But often the concrete forms for revitalizing these means are lacking in local communities. To find or create those forms we need creativity, the ability to listen to each other, and fidelity to the common plans we agree on.

In some ways I find this the most difficult of the challenges to come to grips with.

7. I would hope that the Congregation will develop active, vital contact with the various Vincentian lay groups and that we will be able to contribute to their formation, as has often been requested of us.

There are between 1 and 2 million people in our lay groups. That makes for quite a large Vincentian family! There are more than 240,000 mem­bers of the A.I.C. (International Association of Charity), the group Saint Vincent called the Ladies of Charity. There are more than 850,000 members of the Vincent de Paul Society in more than 122 countries. Besides that, there are very numerous Vincentian Youth groups. The one in Spain has at least 30,000 members.

Our Constitutions call us to be involved in the formation of the Laity and to assist them toward a fuller participation in the evangelization of the poor (C 1). Are we actively involved with these lay groups? Do we play a significant role in their formation?

8. I would hope that the Congregation would learn to use the media effectively in its evangelization.

Is this a vain hope? Maybe. But I think we should give it a try! There are countless documents on the need to use the media in evangelization, catechesis, teaching. Catholics were certainly pioneers in the use of television as a tool for ministry. Most of us remember the days when everybody (Catholic and non-Catholic) was glued to the TV to watch Bishop Sheen.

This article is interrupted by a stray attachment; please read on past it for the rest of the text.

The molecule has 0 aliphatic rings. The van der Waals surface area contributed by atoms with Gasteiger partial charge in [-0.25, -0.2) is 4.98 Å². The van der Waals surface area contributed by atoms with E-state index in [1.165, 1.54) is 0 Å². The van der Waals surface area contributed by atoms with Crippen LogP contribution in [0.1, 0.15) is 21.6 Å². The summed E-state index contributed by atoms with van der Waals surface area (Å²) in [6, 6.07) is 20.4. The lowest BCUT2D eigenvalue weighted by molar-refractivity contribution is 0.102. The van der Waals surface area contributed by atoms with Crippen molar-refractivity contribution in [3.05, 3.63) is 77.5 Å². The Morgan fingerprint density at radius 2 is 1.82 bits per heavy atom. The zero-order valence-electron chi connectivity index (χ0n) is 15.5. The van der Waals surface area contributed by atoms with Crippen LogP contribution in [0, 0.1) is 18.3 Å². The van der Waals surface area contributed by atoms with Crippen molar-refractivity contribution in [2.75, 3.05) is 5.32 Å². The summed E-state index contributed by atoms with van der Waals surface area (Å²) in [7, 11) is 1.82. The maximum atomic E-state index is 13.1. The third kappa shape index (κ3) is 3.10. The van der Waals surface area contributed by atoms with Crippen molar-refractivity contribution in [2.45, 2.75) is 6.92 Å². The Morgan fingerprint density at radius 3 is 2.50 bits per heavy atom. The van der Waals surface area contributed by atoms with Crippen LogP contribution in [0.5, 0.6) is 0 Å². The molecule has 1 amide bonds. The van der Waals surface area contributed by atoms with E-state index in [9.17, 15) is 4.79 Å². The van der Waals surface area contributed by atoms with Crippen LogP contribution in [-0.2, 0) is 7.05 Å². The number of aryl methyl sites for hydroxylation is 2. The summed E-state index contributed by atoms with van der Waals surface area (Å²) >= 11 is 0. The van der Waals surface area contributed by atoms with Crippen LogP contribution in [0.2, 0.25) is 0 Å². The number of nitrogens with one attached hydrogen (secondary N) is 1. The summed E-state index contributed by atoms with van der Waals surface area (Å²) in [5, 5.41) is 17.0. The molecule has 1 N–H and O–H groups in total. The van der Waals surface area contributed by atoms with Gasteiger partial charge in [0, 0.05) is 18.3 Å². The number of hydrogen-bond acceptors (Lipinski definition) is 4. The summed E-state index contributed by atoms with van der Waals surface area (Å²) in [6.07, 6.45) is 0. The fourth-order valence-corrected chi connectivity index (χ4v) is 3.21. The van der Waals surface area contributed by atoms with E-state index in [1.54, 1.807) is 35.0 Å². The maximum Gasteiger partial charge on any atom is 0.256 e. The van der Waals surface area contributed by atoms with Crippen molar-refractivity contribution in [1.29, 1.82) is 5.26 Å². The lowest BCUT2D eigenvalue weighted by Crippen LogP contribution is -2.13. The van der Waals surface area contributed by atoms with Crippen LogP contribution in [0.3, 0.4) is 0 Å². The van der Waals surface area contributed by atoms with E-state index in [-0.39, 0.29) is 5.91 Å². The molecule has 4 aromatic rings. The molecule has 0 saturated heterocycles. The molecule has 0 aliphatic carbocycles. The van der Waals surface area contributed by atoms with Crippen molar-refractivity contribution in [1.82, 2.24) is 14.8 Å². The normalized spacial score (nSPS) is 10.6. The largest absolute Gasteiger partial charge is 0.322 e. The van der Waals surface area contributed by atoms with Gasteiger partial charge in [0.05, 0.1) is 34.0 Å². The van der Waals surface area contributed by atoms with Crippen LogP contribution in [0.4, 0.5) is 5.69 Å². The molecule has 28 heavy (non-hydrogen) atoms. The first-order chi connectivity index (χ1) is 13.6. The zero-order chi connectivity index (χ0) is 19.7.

Since that time, however, we have made little progress. Evangelical groups now certainly outshine us in the use of the media. Even more significantly, those who have values contrary to the Gospel use the media very effectively to communicate their point of view. They consistently communicate the need to have more, the need for immediate gratification. They communicate a concept of love that is frequently overly romantic, overly casual, and quite irresponsible.

If we were half as effective in using the media to communicate the values that are most important to us, we would make enormous progress in the new evangelization.

We have named an international committee with members from five continents to suggest ways in which the Congregation can use the media more effectively.

Those are my hopes. Will you join me in making them become a reality?

  1. Christifideles Laici, 7.
  2. Final Document of the 38th General Assembly of the Congregation of the Mission, New Men, #4, 1992.
  3. John Paul II., Address to the Delegates of the 37th General Assembly, 1986.